Who are the Pokot tribesmen in Kenya?The Pokot people (commonly spelled Pökoot, live in the West Pokot District and Baringo District of Kenya and in Pokot District of eastern Karamoja region in Uganda.
They speak Pökoot, language of the Southern Nilotic language family which is close to the Marakwet, Nandi, Tuken and other members of the Kalanjen grouping.
Kenya's 2009 census puts the total number of Pokot speakers at about 620,000 in Kenya. In addition, there are close to 100,000 Pokot speakers in Uganda.
According to the census, there were 133,000 Pokot speakers in Baringo county and close to 500,000 in West Pokot county.
A fair estimate indicates that there are close to 700,000 Pokot speakers in Kenya and Uganda.
Based on areal and cultural differences, the Pokot people can be divided into two groups (Rottland 1982): the Hill Pökot and the Plains Pokot .
The Hill Pokot live in the rainy highlands in the west and in the central south of the Pokot area and are both farmers and pastoralists. The Plains Pokot live in the dry and infertile plains, herding cows, goats and sheep.
Many Pokot people from the present eastern part of the Pokot area claim that they come from the hilly areas of northern Cherengani(Bollig 1990).
Halfway through the nineteenth century, they seem to have expanded their territory rapidly into the lowlands of the Kenyan Rift Valley, mainly at the expense of the Laikipia Maasai people.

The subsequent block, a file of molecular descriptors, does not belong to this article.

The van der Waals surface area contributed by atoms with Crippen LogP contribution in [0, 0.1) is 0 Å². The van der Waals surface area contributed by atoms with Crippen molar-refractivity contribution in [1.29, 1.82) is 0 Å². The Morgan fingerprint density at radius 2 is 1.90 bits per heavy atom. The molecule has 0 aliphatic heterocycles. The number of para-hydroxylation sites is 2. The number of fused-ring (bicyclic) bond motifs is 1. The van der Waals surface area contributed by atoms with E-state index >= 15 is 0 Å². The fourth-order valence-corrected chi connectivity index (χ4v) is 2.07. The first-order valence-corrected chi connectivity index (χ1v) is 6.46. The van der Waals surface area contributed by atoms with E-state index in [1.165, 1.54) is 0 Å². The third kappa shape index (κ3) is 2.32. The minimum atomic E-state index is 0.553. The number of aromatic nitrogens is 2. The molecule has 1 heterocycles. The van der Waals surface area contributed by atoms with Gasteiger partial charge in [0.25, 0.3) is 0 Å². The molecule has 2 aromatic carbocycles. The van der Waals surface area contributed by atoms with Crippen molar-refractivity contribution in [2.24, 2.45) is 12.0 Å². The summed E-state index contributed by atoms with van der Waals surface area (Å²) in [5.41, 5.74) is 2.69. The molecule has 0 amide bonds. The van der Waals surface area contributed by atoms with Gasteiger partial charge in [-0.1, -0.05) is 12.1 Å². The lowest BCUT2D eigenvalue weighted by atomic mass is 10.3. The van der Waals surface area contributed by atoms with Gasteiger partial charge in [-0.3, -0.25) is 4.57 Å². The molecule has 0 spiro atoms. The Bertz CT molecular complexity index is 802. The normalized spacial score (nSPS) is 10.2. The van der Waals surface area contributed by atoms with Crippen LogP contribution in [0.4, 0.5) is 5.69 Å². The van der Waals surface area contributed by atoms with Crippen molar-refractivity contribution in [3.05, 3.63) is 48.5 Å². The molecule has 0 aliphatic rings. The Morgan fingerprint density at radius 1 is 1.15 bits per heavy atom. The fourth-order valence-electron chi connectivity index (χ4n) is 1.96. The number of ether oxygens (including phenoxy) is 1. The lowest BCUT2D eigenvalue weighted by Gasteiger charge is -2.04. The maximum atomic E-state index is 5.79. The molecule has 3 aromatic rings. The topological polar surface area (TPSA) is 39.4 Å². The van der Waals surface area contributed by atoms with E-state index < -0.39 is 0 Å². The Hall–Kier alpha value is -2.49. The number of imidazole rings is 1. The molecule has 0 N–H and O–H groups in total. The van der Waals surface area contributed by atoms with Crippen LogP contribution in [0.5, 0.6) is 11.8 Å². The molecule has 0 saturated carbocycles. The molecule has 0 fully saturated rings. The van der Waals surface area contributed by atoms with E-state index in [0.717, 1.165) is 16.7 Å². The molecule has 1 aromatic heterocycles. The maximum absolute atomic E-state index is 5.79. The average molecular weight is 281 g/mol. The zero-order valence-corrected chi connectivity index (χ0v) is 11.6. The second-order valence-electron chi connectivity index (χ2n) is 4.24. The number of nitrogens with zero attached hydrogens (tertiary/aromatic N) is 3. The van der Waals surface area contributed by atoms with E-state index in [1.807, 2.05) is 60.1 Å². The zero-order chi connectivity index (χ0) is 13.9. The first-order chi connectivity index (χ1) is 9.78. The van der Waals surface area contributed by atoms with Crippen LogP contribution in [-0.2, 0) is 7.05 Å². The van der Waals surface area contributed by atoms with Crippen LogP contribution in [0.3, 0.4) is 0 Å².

The Pokoot were once considered part of the Kalenjin people who were highland Nilotic people who originated in southern Ethiopia and migrated southward into Kenya as early as 2,000 years ago. Though the Pokoot consider themselves to be one people, they are basically divided into two sub-groups based on livelihood.
About half of the Pokoot are semi-nomadic, semi-pastoralists who live in the lowlands west and north of Kapenguria and throughout Kacheliba Division and Nginyang Division, Baringo District.
These people herd cattle, sheep, and goats and live off the products of their stock. The other half of the Pokoot are agriculturalists who live anywhere conditions allow farming.
The homestead is the social center for the Pokoot. Here a man lives with his wives, each having their own hut.
All members of the family live here and the stock is corralled here at night. The man of the family rules the homestead, telling the others what duties they are to perform.
The position of women in Pokoot society is weak. A woman has no voice in any public forums and no authority within her own homestead. She is considered "foolish", like the cows for which she is traded.
Illness and death are greatly feared among the Pokoot. Death is the end of life and there is no after life. Therefore, life is most important and is precious to the Pokoot. Much of their religious ritual is involved in warding off illness or in effecting cures.
The majority of the Pokoot still follow their traditional religion. Some of Pokoot are Christians but the majority are traditionalists. Even among the Christians, the traditional religion worldview is still dominant.